VizWiz Brings Sighted Assistance to the Blind

ByMichael McCarty-June 13, 2011Léonie Watson did a great review of the VizWiz app on the Humanising Technology Blog. When you have little or no usable sight, one of the biggest challenges is identifying things about you. Some things are obvious of course, there’s no mistaking a hairbrush even if you try. Other things are more tricky.Working out whether there are baked beans in the tin, or something you wouldn’t ever want to eat on toast, is a common challenge. Ok, if you’re organised you probably have talking tins, but you understand my point.VizWiz offers a simple solution to the problem. Take a picture of the tin with your iPhone, record a short question such as “What’s in the tin?” and send it off. Apart from its simplicity, the main strength of VizWiz is that it lets you choose where to send your picture and question.Web workersYou can send them to the unsung heros of VizWiz, the web workers. These are real people who take time out to help blind and partially sighted folks identify the random objects th…Post a CommentRead More »

The Daunting Statistics

ByMichael McCarty-June 10, 2011by Donna J. JodhanMany more blind persons are unemployed or under employed than employed and it’s a chronic problem that is also a global one. The stats range from a figure of about 70% to over 80%, take your pick. This problem does not seem to be going away and will not go away unless we change attitudes and break down barriers in the workplace, on the Internet, and elsewhere. I have been very fortunate to have worked for three of Canada’s best companies; the Royal Bank of Canada, the Bank of Montreal, and IBM Canada and I am truly grateful for many of the experiences that I have managed to garner from my employment. However, there are still so many things that need to be addressed when it comes to employment of blind persons. I have been working for myself for the past 15 years and I truly enjoy it but again as an entrepreneur like other sighted entrepreneurs, there are challenges to face and as a blind entrepreneur, it is even more challenging. Somehow we have…Post a CommentRead More »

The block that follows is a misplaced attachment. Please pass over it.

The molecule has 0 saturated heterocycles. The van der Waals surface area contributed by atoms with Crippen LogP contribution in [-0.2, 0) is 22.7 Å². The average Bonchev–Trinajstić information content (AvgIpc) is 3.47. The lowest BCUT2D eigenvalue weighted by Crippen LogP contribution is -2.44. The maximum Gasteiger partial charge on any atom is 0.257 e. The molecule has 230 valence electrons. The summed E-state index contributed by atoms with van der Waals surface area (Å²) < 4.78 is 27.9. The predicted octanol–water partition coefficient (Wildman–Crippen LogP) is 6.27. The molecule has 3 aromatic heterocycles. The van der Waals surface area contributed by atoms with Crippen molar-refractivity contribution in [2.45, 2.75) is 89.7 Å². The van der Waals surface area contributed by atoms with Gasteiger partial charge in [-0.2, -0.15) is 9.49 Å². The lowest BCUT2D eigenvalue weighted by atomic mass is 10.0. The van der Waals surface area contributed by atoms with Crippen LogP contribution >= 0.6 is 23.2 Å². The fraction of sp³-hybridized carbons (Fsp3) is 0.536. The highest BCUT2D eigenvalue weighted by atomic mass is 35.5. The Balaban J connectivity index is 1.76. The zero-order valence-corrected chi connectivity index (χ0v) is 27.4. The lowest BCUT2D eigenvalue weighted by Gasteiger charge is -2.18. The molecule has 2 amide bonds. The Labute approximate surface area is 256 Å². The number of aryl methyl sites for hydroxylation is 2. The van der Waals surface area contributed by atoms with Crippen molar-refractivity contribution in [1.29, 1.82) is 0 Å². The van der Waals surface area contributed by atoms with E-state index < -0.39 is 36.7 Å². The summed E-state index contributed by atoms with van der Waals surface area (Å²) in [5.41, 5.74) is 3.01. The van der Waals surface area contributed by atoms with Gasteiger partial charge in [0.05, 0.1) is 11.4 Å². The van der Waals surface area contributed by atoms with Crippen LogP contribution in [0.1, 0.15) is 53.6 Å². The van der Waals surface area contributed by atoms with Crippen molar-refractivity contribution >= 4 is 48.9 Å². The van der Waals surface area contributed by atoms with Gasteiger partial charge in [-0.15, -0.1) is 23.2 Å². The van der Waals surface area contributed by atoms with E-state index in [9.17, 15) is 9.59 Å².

Blind Kids and Technology

ByMichael McCarty-June 10, 2011by Donna J. JodhanAs technology continues to travel the tracks on its merry way, we find that more and more, blind kids are struggling to keep up when it comes to being able to enjoy the excitement and fun of modern technology. With more and more toy manufacturers coming out with nifty ways for kids to learn to read, write, do math, and spell, blind and sight impaired kids need to be given ways to enjoy all of this as well. Each time I hear those commercials on TV of kids having fun with various learning games, I ask myself how much of this is or can be available to blind and sight impaired kids. True it is that some major strides have been made in making mainstream games, learning and otherwise, more available and accessible to blind and sight impaired kids but we need for more to be done. Blind and sight impaired kids need to be able to access more mainstream technology. They need to have greater access to mainstream learning games plus more. In short, they need to have e…Post a CommentRead More »

A Safe Way to Plug In Appliances